We demand the appearance with life of Oscar Hernández Romer 

For Territories Free of Mining 

Mexican Network of Mining Affected People

Advertisements

Leave a comment

Filed under Corruption, Environmental impact, Human rights

Mountain of allegations & many questions about MRDC scandals

Mekere Morauta

Mekere Morauta | PNG Attitude | 12 September 2019

New information about the scandal-plagued Mineral Resources Development Corporation has become available, reinforcing the urgent need for an inquiry into its operations and the status of the hundreds of millions of kina it manages on behalf of landowner companies.

There is now a mountain of allegations about MRDC and its landowner subsidiaries. I expect that in the coming weeks more will be revealed about their dubious activities and the real value of the investments they have made, purportedly in the interest of landowners.

The latest revelations affirm prime minister James Marape’s decision to hold an inquiry into MRDC, and add substance to existing allegations of possible fraud, misappropriation, abuse of office and breaches of various laws including the Public Finances (Management) Act, the Companies Act and the Auditor-General’s Act.

It is in the public interest that these allegations are fully tested in a formal inquiry.

The new allegations came within a matter of hours of public comments in defence of MRDC and their own operations by Gulf Governor Chris Haiveta, the interim chairman of MRDC landowner company Petroleum Resources Gobe, and John Natto, the chairman of MRDC’s Petroleum Resources Kutubu.

They covered a wide range of activities by MRDC and its subsidiaries, including the expenditure of landowner trust funds I identified in parliament on 4 September.

One example is K30 million that was allegedly withdrawn from an MRDC subsidiary’s account in November last year.

Landowners have an absolute right to know the details of the processes involved in its use, the people responsible, the purpose of the expenditure, and the ultimate destination of the funds.

There are some important questions the prime minister’s inquiry should consider in this specific instance:

Where did the K30 million come from – was the ultimate source an account held by Petroleum Resources Gobe?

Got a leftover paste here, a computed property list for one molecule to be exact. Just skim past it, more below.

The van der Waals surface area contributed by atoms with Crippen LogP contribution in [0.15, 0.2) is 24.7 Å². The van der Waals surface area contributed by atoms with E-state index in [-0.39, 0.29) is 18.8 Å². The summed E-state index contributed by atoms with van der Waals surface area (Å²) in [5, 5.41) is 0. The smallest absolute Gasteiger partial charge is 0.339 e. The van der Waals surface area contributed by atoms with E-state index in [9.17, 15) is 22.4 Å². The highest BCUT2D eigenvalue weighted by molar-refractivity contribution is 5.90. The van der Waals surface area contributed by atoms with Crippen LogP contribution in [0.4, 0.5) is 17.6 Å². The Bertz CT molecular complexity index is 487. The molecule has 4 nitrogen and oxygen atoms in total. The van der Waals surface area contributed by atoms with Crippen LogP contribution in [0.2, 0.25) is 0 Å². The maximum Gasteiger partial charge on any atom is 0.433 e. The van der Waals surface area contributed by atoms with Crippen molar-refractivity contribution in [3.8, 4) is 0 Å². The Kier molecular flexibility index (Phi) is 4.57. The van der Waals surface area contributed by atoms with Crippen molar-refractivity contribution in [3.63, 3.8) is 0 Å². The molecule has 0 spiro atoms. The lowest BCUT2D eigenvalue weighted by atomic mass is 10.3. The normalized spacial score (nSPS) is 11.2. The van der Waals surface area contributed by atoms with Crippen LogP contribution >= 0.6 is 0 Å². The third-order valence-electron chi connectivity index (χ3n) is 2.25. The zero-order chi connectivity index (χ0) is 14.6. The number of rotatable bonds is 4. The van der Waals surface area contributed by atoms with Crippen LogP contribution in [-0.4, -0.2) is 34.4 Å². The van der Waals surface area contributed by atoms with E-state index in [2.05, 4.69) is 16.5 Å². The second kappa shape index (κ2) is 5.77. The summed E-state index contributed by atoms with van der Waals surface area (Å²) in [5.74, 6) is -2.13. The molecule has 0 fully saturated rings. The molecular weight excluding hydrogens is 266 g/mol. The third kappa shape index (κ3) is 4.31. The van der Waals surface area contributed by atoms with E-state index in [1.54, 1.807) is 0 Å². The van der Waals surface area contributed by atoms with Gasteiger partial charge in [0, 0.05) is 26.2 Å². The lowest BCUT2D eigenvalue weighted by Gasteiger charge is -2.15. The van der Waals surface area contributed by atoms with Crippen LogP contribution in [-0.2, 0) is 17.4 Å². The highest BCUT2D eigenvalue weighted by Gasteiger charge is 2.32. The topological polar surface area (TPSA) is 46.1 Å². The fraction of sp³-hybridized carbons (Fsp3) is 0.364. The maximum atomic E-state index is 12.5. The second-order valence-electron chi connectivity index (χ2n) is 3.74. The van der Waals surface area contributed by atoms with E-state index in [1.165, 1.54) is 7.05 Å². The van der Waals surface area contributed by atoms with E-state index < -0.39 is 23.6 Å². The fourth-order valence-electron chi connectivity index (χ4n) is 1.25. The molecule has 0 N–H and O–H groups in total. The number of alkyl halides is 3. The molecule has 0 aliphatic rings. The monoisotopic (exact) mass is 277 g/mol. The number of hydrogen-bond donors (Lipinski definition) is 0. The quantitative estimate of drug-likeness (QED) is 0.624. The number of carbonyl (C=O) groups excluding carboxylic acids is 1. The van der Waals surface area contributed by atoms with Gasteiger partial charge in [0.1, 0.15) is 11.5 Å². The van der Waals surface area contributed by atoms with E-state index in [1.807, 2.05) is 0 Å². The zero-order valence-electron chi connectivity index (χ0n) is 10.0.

Was the K30 million drawn down in November 2018, and was approval granted by the PRG board at that time?

Was a board meeting, not attended by landowner directors Philip Kende (then chairman) and George Kisi, held in January this year to restrospectively ratify the draw-down?

Is it true that the K30 million was then split between Petroleum Resources Kutubu and Mineral Resources Star Mountains then shifted out, purportedly to pay for a shortfall in finances for the construction of the Hilton Hotel/Star Mountains Plaza?

On what authority did PRK and MRSM accept the transfer of funds to their accounts and is there any documentation to support the transfer?

Can the MRDC, PRK and MRSM boards demonstrate with documentation that the money was actually used on the Hilton, and not for some other purpose?

These are just some of the concerns about MRDC and its landowner subsidiaries raised by credible sources. Other allegations have been made about MRDC’s involvement in HeviLift, Dirio Gas and Power, resorts in Samoa and Fiji, the Four-Mile Casino, Ela Beach land and Moran Haus in Lae.

It is clear from the reaction of MRDC that it is terrified of being exposed to the disinfectant of sunlight – it would much rather its activities remain hidden from scrutiny.

I have been reliably informed that extraordinary measures have been taken by board and management to cover up their activities, including IT measures and video surveillance of staff members.

In the face of this MRDC campaign against transparency and accountability, I encourage members of the public with information about MRDC and its activities to contact the Police Fraud Squad

The decision by the MRDC group not to publish all its audited accounts means that public suspicions and questions will not go away.

So I urge Governor Haiveta and Mr Natto to use their influence and involvement to ensure that MRDC publishes all the group’s outstanding audited financial statements.

It is the lack of verified information, and the refusal of auditors and the Auditor-General to sign off on many financial statements, that give credence to the public’s fear that all is not well within the MRDC group.

Leave a comment

Filed under Corruption, Financial returns